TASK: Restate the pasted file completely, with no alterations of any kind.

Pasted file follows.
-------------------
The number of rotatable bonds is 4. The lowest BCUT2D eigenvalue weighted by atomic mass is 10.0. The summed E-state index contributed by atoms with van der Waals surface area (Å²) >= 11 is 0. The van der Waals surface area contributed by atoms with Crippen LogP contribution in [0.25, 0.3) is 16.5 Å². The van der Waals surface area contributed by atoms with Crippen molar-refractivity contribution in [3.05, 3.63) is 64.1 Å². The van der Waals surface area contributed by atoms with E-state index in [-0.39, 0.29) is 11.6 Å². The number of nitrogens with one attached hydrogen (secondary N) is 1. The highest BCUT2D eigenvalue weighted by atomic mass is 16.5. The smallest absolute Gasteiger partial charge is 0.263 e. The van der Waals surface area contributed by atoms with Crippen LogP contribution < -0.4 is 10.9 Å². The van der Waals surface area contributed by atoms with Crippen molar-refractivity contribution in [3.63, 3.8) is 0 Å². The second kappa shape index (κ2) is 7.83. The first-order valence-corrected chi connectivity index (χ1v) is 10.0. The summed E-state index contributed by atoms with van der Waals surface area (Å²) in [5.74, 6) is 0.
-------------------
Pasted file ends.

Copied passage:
The number of rotatable bonds is 4. The lowest BCUT2D eigenvalue weighted by atomic mass is 10.0. The summed E-state index contributed by atoms with van der Waals surface area (Å²) >= 11 is 0. The van der Waals surface area contributed by atoms with Crippen LogP contribution in [0.25, 0.3) is 16.5 Å². The van der Waals surface area contributed by atoms with Crippen molar-refractivity contribution in [3.05, 3.63) is 64.1 Å². The van der Waals surface area contributed by atoms with E-state index in [-0.39, 0.29) is 11.6 Å². The number of nitrogens with one attached hydrogen (secondary N) is 1. The highest BCUT2D eigenvalue weighted by atomic mass is 16.5. The smallest absolute Gasteiger partial charge is 0.263 e. The van der Waals surface area contributed by atoms with Crippen LogP contribution < -0.4 is 10.9 Å². The van der Waals surface area contributed by atoms with Crippen molar-refractivity contribution in [3.63, 3.8) is 0 Å². The second kappa shape index (κ2) is 7.83. The first-order valence-corrected chi connectivity index (χ1v) is 10.0. The summed E-state index contributed by atoms with van der Waals surface area (Å²) in [5.74, 6) is 0.